Workouts & Nutrition

What You Need to Know for Leg Day

Listen up gang…it’s leg day somewhere in the world and I’m delivering the goods, via PT extraordinaire Matt Corbin! So, strap in and take notes, you’ll be smashing out an epic leg session in no time.

I should probably mention that when Matt Corbin isn’t running awesome PT sessions from Zap Fitness in Melbourne’s leafy Surrey Hills, doing therapeutic massages, doling out expert nutritional advice, or completing his Masters in Osteopathy and generally saving the world…he is totally on hand to help me, help you with these sassy little blogs.

Let’s start off with the top three leg machines. According to Matt, every beginner should be familiar with the Leg Press, Leg Extension and Leg Curl Machines.

“The Leg Press machine is the one that most closely mimics a squat, which is one of our most basic functional movements as humans. Where the next two machines can be considered more “isolated”, the Leg Press by comparison is a compound movement. This means in terms of value – this machine is the highest priority when it comes to lower limb machine-based exercises.”

“The Leg Extension Machine is an isolation exercise with a strict focus on working the quads. Isolation exercises are beneficial to target weak points on the body but as mentioned – Due to the isolation, using this machine as a primary focus point without considering at least the leg curl (opposing muscle groups) could lead to poor symmetry and mechanics.”

“The Leg Curl Machine is also an isolation exercise with a focus on the back of your upper thighs aka the hamstrings. This is the opposing movement to the above leg extension machine. Whilst most people do have comparatively weak hamstrings (in combination with glutes), it’s important to include isolated hamstring work but again make sure the leg press takes priority if pressed for time.”

Of course, for the beginner gym goer, there are many benefits to using machine-based training. Some of which Matt mentions, “Machine based training is safe and time-efficient. The weights are easy to change weights and beginners can build confidence with movements in general.”

I guess that means that there are some disadvantages too…? Matt laments that yes, “It can be one-dimensional and may lead to boredom. Another downfall is that with different biomechanics, it may not be suited to everybody. Especially if there are consistent nagging injuries or soreness, I would recommend getting technique looked at by a professional. The other disadvantage is that machine-based training places a focus on your superficial “prime movers” rather than your deeper or “stabiliser” muscles, which are very important when performing a movement standing etc (like we mostly are – think balancing).”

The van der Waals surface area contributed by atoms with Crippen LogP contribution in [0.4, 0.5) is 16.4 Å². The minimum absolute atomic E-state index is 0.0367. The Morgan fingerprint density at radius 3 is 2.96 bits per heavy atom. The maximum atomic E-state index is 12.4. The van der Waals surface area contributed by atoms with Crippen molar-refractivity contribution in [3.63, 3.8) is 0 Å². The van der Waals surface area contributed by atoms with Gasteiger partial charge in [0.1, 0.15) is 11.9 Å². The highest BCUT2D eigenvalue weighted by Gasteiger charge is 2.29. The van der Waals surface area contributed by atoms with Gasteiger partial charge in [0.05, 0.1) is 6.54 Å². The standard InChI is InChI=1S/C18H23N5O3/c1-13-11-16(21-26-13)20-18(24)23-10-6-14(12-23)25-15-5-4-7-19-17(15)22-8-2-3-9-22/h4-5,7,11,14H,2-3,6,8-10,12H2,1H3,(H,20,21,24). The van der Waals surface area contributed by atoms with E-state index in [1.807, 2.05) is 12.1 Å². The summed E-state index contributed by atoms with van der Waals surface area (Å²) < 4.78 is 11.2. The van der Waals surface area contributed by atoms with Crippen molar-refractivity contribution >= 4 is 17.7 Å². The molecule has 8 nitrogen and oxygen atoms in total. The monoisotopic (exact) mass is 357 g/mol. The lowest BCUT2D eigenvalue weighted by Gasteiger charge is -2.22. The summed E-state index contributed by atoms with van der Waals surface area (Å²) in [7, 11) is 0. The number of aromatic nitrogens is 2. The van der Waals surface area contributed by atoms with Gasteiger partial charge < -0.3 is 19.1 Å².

So, are there any leg machines we should be avoiding?

“Pin loaded Leg machines in general are quite safe. Just be aware of proper technique. Don’t lock the knees and be sure to push weight evenly through the heel/mid-foot, keep knees in line with the 2/3 toes (don’t cave the knees inwards). I would say that people with lower back pain should avoid going too deep in the leg press as it can create large amounts of pressure in the areas if they don’t have the necessary mobility.” Matt says.

Right so we know our machines, we know our technique. Where to from here Matt?

“Well, you will need to know what weights to use and I have some general rules for progressing the weights. Rule number 1, always start TOO LIGHT, test out something you know you will be able to perform 10 reps of. If it was too light, increase it for next time. You should generally get to the end of your set and think ’I could probably get 2-4 more of those.’ Keep increasing the weight gradually across your first few sessions until you find that sweet spot and then build from there”

As far as reps go, Matt has a great starting point with those too, “The simplest starting point is 3 sets of 10 reps. Why? I’m unsure who decided it was the ideal number but 10 is small enough to not lose count, but it’s enough to know you’ve worked your muscles even if you are just started. Once you are getting slightly more advanced and if your focus is to BUILD muscle: try this approach 3-5 sets of 6-10 reps. Be sure that you push yourself hard enough. Then again, if your focus is sports related/general conditioning and endurance perform slightly more reps and decrease the rest periods, for instance, 3 sets x 12-20 reps.”

May your squats be deep.

See you at the gym!

– By Prue Houston

Contact Matt Corbin at Zap Fitness Surrey Hills
Address: 607 Canterbury Road, Surrey Hills. VIC. 3127
Phone: 0421 526 409
Email: [email protected]
Facebook: sixcoreoutcomes
Instagram: sixcoreoutcomes

From @zap_fit